A rerun from 2014 (!) Since Lent starts Wednesday and is considered a time to cut back on fancy things, and since beans are cheap, tasty, and black beans in particular hide a lot of add-ins (no one will see them in that inky black liquid . . .) They are also good comfort food when winter decides to hang on longer than perhaps desired.
This is a variation on a recipe from a well-known restaurant in Santa Fe. Black beans, aka turtle beans or frijoles negros, do not require overnight soaking. I still soak them for an hour or so, to drown any extra animal protein and because I’m usually cooking a few other things at the same time.
You need black beans, protein (optional), a dollop of garlic, 1/2-1 cup celery, spices to taste (cumin, cilantro, chili powder, chipotle pepper, whatever you prefer), and water and chicken or vegetable broth.
Rinse one 1 lb bag of beans, or use one or two cans of pre-cooked beans. Pick out any small stones from the bagged beans.
If you are going to add a little sausage (chorizo or other strongly flavored sausage), precook it now and let it drain if it is really fatty. If adding bits of left-over ham, you don’t need to pre-cook it.
Saute garlic in olive oil (I like a heaping tablespoon of garlic and the same amount of oil, you might prefer less garlic), add 1/2 to 1 cup celery (chopped medium-fine). Cook three minutes or so. Add the beans, two cups of chicken or vegetable broth plus water to cover. Bring to a boil, then reduce heat and cook for an hour. Meanwhile, chop a half cup of ham or sausage (the good stuff.) Add the sausage and some spices (I like a little chipotle chili and some cumin, others use oregano), cook for an additional hour or until the beans are soft and the meat and spices are well blended.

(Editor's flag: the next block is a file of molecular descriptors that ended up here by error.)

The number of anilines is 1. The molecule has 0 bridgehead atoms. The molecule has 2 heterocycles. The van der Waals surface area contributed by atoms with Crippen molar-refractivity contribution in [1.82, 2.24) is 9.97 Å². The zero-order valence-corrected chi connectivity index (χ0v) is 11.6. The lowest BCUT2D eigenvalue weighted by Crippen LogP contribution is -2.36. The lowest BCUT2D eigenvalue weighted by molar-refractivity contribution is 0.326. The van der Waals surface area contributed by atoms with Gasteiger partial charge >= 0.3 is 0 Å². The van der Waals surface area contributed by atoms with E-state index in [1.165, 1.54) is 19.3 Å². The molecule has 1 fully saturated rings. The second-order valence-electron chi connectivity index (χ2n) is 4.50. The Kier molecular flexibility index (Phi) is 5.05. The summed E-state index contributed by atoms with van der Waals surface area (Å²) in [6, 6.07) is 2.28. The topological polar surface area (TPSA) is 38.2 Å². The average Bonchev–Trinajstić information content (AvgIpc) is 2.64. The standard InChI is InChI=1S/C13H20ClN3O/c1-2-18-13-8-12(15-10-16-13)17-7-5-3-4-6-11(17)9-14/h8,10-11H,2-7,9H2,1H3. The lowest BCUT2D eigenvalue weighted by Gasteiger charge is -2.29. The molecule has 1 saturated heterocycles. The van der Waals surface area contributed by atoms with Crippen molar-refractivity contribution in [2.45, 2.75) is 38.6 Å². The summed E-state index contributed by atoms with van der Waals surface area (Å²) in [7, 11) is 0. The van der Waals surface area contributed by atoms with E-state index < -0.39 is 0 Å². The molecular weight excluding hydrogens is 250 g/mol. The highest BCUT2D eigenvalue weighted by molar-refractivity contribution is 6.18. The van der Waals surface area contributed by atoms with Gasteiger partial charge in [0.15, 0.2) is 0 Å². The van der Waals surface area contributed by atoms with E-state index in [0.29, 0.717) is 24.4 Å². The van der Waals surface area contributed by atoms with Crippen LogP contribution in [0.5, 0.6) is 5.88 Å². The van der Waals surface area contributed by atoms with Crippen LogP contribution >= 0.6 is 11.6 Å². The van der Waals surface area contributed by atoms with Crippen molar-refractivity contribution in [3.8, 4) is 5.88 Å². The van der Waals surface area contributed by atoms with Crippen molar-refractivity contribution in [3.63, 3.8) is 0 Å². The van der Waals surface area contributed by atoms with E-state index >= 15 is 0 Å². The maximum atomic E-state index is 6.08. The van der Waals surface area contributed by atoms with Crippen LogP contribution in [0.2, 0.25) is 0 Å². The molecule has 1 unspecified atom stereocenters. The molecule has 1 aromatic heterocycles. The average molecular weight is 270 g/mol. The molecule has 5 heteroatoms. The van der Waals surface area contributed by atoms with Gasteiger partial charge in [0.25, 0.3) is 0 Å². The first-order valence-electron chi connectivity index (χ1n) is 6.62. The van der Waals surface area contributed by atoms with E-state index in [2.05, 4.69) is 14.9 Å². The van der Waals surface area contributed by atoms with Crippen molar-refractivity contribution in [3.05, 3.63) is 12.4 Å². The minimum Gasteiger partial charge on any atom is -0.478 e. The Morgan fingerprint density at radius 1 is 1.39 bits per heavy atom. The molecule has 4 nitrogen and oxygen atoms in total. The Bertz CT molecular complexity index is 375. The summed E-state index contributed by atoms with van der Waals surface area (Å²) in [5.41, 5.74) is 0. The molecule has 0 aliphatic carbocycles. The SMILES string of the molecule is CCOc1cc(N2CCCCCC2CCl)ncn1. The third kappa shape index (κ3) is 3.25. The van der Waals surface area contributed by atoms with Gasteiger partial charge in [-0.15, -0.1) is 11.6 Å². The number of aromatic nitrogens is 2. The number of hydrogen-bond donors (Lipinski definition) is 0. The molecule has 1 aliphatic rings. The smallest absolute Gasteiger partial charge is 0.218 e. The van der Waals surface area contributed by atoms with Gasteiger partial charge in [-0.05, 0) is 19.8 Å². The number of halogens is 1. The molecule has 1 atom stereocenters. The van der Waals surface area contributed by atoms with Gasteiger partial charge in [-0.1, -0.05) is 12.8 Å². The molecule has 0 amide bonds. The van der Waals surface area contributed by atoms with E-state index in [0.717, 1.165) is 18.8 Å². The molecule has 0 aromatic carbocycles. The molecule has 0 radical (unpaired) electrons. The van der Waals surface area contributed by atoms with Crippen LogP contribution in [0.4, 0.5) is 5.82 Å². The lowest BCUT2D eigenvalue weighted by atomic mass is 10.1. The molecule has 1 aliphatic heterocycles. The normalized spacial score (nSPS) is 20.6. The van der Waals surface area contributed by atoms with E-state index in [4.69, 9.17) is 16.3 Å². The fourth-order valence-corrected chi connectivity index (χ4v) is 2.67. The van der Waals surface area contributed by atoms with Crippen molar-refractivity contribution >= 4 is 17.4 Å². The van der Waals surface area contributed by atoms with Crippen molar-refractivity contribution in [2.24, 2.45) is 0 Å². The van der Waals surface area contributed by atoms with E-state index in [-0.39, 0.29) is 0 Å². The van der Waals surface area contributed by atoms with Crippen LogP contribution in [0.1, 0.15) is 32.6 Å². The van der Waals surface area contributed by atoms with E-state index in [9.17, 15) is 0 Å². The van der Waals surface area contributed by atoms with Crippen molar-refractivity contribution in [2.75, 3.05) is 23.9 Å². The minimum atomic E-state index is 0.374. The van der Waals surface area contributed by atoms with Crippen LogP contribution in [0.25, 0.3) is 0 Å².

Now, soup or straight? If you want soup, run about 3/4 of the beans and liquid through a blender or food processor, return to pot, add a little more liquid, heat, and serve with a bit of white cheese, slices of tomato, and a shot of good balsamic vinegar. For straight beans, cook down until the beans are your preferred consistency for beans, serve with or without cheese, as a side, or as a main dish with white or brown rice for beans-n-rice, formerly known as Cristianos y Moros. I like a shot of balsamic vinegar in mine. Or a good salsa, like a fruit salsa. Black-bean salsa is redundant for this one, and if you do use salsa, skip the vinegar. It’s gilding a lily.